Shafaq News/ A security man was shot dead by gunmen near government offices in Baghdad, the Joint Operations Command said.
"During the protection of the municipal council, the court and the demonstrators near al-Mudhaffar square - near Sadr City – by an unarmed force for protecting the facilities and while they were near the demonstrators, they came under heavy fire," a statement from the leadership said.
He added that the attack "led to the death of one of its members and wounded four others, including two officers."
He stressed that " the force did not respond to fire similarly to prevent escalation that may lead to more victims therefore stress the importance of maintaining peaceful demonstrations , secure the protection of demonstrators , institutions and public and private interests as our security forces will deal with any armed targeted security forces that might endanger the lives of demonstrators in accordance with the law”.
Protesters began gathering in Baghdad's Sadr City late on Monday after clashes with security forces expanded into the sprawling slum of the capital for the first time in events killing 15 people.
The overnight clashes brought the death toll from the week-long unrest to 110, most of them protesters demanding the dismissal of the government and reforms including its political elite.
The spillover of violence into Sadr City since Sunday evening poses a new security challenge to authorities dealing with the worst unrest since the Islamic state was defeated two years ago.
Historically, it has been difficult to quell the unrest in Sadr City, home to about a third of Baghdad's 8 million people living in narrow alleys, many without a steady supply of electricity and water and many unemployed.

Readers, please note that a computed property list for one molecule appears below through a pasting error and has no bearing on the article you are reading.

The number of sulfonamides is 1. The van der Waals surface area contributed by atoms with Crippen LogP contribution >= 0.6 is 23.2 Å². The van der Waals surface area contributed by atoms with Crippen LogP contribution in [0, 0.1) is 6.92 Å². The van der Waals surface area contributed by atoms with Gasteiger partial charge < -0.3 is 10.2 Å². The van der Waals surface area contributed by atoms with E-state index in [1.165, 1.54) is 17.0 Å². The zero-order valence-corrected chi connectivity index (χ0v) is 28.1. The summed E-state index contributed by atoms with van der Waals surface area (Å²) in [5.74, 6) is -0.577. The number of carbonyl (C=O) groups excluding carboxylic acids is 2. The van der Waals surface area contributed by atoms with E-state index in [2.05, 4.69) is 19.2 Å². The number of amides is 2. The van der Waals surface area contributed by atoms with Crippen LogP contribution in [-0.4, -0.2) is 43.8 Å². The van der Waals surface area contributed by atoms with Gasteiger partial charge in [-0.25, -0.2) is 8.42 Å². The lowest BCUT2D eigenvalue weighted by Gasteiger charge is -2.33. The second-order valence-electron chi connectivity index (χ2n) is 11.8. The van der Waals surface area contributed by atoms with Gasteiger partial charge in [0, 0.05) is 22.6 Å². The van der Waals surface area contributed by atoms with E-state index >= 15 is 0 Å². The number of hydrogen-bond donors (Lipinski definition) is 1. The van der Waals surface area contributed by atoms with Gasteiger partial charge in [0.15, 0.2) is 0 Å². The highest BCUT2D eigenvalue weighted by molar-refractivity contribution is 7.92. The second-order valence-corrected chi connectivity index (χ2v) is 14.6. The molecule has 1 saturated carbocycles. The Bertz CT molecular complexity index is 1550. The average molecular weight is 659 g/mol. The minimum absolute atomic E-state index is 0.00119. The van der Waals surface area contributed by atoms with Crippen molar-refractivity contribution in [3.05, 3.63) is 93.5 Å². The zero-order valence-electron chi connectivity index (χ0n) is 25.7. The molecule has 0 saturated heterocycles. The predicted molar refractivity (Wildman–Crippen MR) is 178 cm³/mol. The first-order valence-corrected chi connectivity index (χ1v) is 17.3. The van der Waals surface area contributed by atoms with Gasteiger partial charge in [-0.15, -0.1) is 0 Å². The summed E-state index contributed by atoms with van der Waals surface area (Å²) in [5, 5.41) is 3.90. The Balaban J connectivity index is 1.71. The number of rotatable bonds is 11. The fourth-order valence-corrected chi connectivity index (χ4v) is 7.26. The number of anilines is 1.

Things were calmer on Monday. The army has withdrawn its troops and handed over the task of monitoring the security situation in the city to federal police in a sign that the authorities want to avoid clashes with supporters of the powerful opposition cleric Moqtada al-Sadr, who demanded the government to resign.
The unrest over the past week has abruptly ended a relative two-year of calmness that Iraq has not seen since the fall of Saddam Hussein in 2003. Many Iraqis, especially young people, say widespread corruption in the government is denying them the benefit of restoring stability after years of foreign occupation and sectarian fighting.
Many have criticized the government's violent response to the protests, saying they have fueled public anger.
Internet services were cut off for days, disrupting communications and contributing to widespread discontent. These services returned for a few hours on Monday evening and some published coverage of recent protests on social media before the service was stopped again.